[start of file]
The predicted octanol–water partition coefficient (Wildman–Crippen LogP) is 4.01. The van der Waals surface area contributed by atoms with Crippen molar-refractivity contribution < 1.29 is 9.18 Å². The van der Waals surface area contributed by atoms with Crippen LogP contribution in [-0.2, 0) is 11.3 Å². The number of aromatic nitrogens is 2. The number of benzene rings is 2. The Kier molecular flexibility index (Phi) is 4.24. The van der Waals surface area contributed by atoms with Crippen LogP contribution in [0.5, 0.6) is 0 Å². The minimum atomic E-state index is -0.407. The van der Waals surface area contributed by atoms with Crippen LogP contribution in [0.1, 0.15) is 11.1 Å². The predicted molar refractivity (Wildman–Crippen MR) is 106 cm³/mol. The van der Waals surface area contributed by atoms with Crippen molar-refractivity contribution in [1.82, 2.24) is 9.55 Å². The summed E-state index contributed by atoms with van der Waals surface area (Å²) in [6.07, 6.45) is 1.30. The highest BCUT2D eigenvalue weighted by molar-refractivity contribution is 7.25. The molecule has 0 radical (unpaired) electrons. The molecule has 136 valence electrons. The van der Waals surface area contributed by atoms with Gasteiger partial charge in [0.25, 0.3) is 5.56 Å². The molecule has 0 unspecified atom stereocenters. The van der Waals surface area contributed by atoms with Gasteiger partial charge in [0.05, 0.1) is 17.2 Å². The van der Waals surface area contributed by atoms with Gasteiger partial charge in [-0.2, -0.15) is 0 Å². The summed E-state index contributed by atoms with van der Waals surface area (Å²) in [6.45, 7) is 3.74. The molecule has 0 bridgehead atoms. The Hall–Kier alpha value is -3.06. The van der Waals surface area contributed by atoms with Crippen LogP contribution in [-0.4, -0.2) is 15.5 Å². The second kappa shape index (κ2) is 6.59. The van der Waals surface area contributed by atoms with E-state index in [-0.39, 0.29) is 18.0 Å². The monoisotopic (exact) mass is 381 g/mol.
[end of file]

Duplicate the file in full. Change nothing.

The predicted octanol–water partition coefficient (Wildman–Crippen LogP) is 4.01. The van der Waals surface area contributed by atoms with Crippen molar-refractivity contribution < 1.29 is 9.18 Å². The van der Waals surface area contributed by atoms with Crippen LogP contribution in [-0.2, 0) is 11.3 Å². The number of aromatic nitrogens is 2. The number of benzene rings is 2. The Kier molecular flexibility index (Phi) is 4.24. The van der Waals surface area contributed by atoms with Crippen LogP contribution in [0.5, 0.6) is 0 Å². The minimum atomic E-state index is -0.407. The van der Waals surface area contributed by atoms with Crippen LogP contribution in [0.1, 0.15) is 11.1 Å². The predicted molar refractivity (Wildman–Crippen MR) is 106 cm³/mol. The van der Waals surface area contributed by atoms with Crippen molar-refractivity contribution in [1.82, 2.24) is 9.55 Å². The summed E-state index contributed by atoms with van der Waals surface area (Å²) in [6.07, 6.45) is 1.30. The highest BCUT2D eigenvalue weighted by molar-refractivity contribution is 7.25. The molecule has 0 radical (unpaired) electrons. The molecule has 136 valence electrons. The van der Waals surface area contributed by atoms with Gasteiger partial charge in [0.25, 0.3) is 5.56 Å². The molecule has 0 unspecified atom stereocenters. The van der Waals surface area contributed by atoms with Gasteiger partial charge in [0.05, 0.1) is 17.2 Å². The van der Waals surface area contributed by atoms with Gasteiger partial charge in [-0.2, -0.15) is 0 Å². The summed E-state index contributed by atoms with van der Waals surface area (Å²) in [6.45, 7) is 3.74. The molecule has 0 bridgehead atoms. The Hall–Kier alpha value is -3.06. The van der Waals surface area contributed by atoms with Crippen LogP contribution in [-0.4, -0.2) is 15.5 Å². The second kappa shape index (κ2) is 6.59. The van der Waals surface area contributed by atoms with E-state index in [-0.39, 0.29) is 18.0 Å². The monoisotopic (exact) mass is 381 g/mol.